Eddie Van Halen stands as the only musician who can do a solo in concert and not have the crowd exile to the concessions. Eddie’s solo was a simple “Greatest Hits” affair featuring “Cathedral”, “316” and the ever marvelous “Eruption”. I enjoyed the Keith Richards-esque Eddie from 2004 where it was more about feeling than precision, but it was delightful to see him astonish an audience whose collective mouths were gaping on the floor. I forgot how subtle yet amazing “Cathedral” could be where he makes his guitar sound like a synthesizer. The guitar is not an easy instrument to learn let alone master. Do you have any idea how bored and accomplished one has to be in order to figure out the things Eddie has? He stands alone as probably the best rock guitarist on the planet despite what Rolling Stone magazine says.
As the show drew to a close “Panama”, “Ain’t Talking About Love” and the climactic confetti exploding “Jump” delivered a nostalgic knock out to the 13,000 in attendance. I must admit to being doubtful this reunion could ever work, but it did. The titanic expectations were met and one can only hope they keep the momentum going and aim for timelessness on a studio album and further tours in the not too distant future. Van Halen has spent the better part of a decade out of the limelight and now that they have reestablished themselves, it’s time to rock the cradle worldwide once again.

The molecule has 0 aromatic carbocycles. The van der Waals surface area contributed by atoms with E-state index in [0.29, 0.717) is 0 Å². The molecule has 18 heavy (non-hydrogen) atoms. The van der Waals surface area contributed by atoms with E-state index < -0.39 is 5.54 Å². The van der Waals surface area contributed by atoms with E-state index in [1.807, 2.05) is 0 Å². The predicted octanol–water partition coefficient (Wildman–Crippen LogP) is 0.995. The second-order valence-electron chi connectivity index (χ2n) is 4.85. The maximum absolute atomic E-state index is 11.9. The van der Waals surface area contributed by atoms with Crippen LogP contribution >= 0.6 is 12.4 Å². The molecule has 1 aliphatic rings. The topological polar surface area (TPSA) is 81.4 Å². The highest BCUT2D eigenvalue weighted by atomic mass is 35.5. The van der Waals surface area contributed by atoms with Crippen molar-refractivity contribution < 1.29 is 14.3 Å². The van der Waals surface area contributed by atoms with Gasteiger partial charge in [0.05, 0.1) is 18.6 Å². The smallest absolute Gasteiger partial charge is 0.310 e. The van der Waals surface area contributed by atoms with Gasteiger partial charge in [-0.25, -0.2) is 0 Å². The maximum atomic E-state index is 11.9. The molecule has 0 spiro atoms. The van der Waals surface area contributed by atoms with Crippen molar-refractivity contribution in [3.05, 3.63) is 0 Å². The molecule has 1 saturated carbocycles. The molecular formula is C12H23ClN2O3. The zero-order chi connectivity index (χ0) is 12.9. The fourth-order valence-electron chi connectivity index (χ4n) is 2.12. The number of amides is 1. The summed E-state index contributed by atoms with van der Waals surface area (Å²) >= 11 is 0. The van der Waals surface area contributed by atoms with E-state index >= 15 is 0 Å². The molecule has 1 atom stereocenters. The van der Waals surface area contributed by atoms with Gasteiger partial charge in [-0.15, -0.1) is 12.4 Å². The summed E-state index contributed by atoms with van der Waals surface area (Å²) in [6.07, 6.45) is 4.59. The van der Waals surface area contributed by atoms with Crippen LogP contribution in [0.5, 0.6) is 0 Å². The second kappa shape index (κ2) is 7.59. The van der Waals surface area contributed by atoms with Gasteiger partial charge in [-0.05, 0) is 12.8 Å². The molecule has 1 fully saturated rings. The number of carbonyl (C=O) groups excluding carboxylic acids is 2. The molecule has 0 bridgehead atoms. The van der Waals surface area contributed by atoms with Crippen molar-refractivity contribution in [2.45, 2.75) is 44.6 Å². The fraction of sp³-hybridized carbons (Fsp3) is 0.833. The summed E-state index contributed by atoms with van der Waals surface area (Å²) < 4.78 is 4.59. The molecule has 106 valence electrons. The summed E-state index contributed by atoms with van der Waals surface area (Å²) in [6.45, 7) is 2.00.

I’m The One:
I’m The One/Dance The Night Away:
Ain’t Talkin’ ‘Bout Love:
Runnin’ With The Devil:
You Really Got Me: